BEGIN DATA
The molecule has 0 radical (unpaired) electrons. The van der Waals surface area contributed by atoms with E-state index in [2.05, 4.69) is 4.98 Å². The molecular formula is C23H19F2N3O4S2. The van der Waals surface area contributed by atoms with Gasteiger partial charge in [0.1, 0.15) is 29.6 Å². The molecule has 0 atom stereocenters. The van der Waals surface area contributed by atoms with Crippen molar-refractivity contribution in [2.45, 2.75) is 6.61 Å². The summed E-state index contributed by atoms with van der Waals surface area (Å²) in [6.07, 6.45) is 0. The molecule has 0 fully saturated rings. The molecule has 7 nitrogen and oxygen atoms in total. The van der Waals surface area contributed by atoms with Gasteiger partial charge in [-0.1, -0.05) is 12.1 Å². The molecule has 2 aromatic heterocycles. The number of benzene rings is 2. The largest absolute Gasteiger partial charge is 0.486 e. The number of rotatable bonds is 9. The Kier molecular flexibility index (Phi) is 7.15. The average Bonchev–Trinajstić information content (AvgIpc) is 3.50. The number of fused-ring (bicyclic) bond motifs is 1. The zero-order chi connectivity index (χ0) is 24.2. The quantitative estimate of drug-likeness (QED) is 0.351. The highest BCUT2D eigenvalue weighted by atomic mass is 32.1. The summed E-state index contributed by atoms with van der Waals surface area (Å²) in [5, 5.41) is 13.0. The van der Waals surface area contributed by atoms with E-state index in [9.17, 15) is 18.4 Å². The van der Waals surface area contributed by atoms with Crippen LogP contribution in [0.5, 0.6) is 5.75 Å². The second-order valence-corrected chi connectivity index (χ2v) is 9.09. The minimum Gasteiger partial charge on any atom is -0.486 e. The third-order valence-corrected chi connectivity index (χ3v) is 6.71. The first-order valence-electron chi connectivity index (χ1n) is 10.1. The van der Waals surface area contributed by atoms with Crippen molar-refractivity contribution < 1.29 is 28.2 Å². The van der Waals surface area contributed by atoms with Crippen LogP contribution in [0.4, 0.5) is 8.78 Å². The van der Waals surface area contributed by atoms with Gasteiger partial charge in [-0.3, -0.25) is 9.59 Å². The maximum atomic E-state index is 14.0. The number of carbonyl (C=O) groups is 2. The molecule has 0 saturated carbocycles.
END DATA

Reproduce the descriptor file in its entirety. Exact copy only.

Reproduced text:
The molecule has 0 radical (unpaired) electrons. The van der Waals surface area contributed by atoms with E-state index in [2.05, 4.69) is 4.98 Å². The molecular formula is C23H19F2N3O4S2. The van der Waals surface area contributed by atoms with Gasteiger partial charge in [0.1, 0.15) is 29.6 Å². The molecule has 0 atom stereocenters. The van der Waals surface area contributed by atoms with Crippen molar-refractivity contribution in [2.45, 2.75) is 6.61 Å². The summed E-state index contributed by atoms with van der Waals surface area (Å²) in [6.07, 6.45) is 0. The molecule has 0 fully saturated rings. The molecule has 7 nitrogen and oxygen atoms in total. The van der Waals surface area contributed by atoms with Gasteiger partial charge in [-0.1, -0.05) is 12.1 Å². The molecule has 2 aromatic heterocycles. The number of benzene rings is 2. The largest absolute Gasteiger partial charge is 0.486 e. The number of rotatable bonds is 9. The Kier molecular flexibility index (Phi) is 7.15. The average Bonchev–Trinajstić information content (AvgIpc) is 3.50. The number of fused-ring (bicyclic) bond motifs is 1. The zero-order chi connectivity index (χ0) is 24.2. The quantitative estimate of drug-likeness (QED) is 0.351. The highest BCUT2D eigenvalue weighted by atomic mass is 32.1. The summed E-state index contributed by atoms with van der Waals surface area (Å²) in [5, 5.41) is 13.0. The van der Waals surface area contributed by atoms with E-state index in [9.17, 15) is 18.4 Å². The van der Waals surface area contributed by atoms with Crippen LogP contribution in [0.5, 0.6) is 5.75 Å². The second-order valence-corrected chi connectivity index (χ2v) is 9.09. The minimum Gasteiger partial charge on any atom is -0.486 e. The third-order valence-corrected chi connectivity index (χ3v) is 6.71. The first-order valence-electron chi connectivity index (χ1n) is 10.1. The van der Waals surface area contributed by atoms with Crippen molar-refractivity contribution < 1.29 is 28.2 Å². The van der Waals surface area contributed by atoms with Crippen LogP contribution in [0.4, 0.5) is 8.78 Å². The van der Waals surface area contributed by atoms with Gasteiger partial charge in [-0.3, -0.25) is 9.59 Å². The maximum atomic E-state index is 14.0. The number of carbonyl (C=O) groups is 2. The molecule has 0 saturated carbocycles.